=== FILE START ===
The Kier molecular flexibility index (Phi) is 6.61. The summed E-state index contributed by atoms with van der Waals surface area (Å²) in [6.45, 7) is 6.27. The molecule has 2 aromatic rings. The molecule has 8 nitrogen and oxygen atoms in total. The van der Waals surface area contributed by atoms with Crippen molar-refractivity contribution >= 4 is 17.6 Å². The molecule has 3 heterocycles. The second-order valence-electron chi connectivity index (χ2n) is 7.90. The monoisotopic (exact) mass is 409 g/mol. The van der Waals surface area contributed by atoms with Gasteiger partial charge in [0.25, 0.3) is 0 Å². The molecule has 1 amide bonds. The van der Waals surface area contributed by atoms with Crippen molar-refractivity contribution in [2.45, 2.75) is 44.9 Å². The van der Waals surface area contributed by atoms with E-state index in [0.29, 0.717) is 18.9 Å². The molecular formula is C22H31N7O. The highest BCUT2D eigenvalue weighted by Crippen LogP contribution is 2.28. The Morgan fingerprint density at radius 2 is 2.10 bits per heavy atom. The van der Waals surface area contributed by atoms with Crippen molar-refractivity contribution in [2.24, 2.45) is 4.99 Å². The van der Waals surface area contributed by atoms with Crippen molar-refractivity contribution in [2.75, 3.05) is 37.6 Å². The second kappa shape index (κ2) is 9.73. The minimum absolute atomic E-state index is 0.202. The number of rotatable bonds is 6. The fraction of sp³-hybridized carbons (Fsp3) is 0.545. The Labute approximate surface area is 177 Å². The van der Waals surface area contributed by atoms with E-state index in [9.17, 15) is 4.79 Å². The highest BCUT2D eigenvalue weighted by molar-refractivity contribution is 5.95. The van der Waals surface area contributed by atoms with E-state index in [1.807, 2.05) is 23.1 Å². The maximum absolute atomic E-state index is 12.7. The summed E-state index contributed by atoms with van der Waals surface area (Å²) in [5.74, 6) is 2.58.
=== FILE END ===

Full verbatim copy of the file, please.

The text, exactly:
The Kier molecular flexibility index (Phi) is 6.61. The summed E-state index contributed by atoms with van der Waals surface area (Å²) in [6.45, 7) is 6.27. The molecule has 2 aromatic rings. The molecule has 8 nitrogen and oxygen atoms in total. The van der Waals surface area contributed by atoms with Crippen molar-refractivity contribution >= 4 is 17.6 Å². The molecule has 3 heterocycles. The second-order valence-electron chi connectivity index (χ2n) is 7.90. The monoisotopic (exact) mass is 409 g/mol. The van der Waals surface area contributed by atoms with Gasteiger partial charge in [0.25, 0.3) is 0 Å². The molecule has 1 amide bonds. The van der Waals surface area contributed by atoms with Crippen molar-refractivity contribution in [2.45, 2.75) is 44.9 Å². The van der Waals surface area contributed by atoms with E-state index in [0.29, 0.717) is 18.9 Å². The molecular formula is C22H31N7O. The highest BCUT2D eigenvalue weighted by Crippen LogP contribution is 2.28. The Morgan fingerprint density at radius 2 is 2.10 bits per heavy atom. The van der Waals surface area contributed by atoms with Crippen molar-refractivity contribution in [2.24, 2.45) is 4.99 Å². The van der Waals surface area contributed by atoms with Crippen molar-refractivity contribution in [2.75, 3.05) is 37.6 Å². The second kappa shape index (κ2) is 9.73. The minimum absolute atomic E-state index is 0.202. The number of rotatable bonds is 6. The fraction of sp³-hybridized carbons (Fsp3) is 0.545. The Labute approximate surface area is 177 Å². The van der Waals surface area contributed by atoms with E-state index in [9.17, 15) is 4.79 Å². The highest BCUT2D eigenvalue weighted by molar-refractivity contribution is 5.95. The van der Waals surface area contributed by atoms with E-state index in [1.807, 2.05) is 23.1 Å². The maximum absolute atomic E-state index is 12.7. The summed E-state index contributed by atoms with van der Waals surface area (Å²) in [5.74, 6) is 2.58.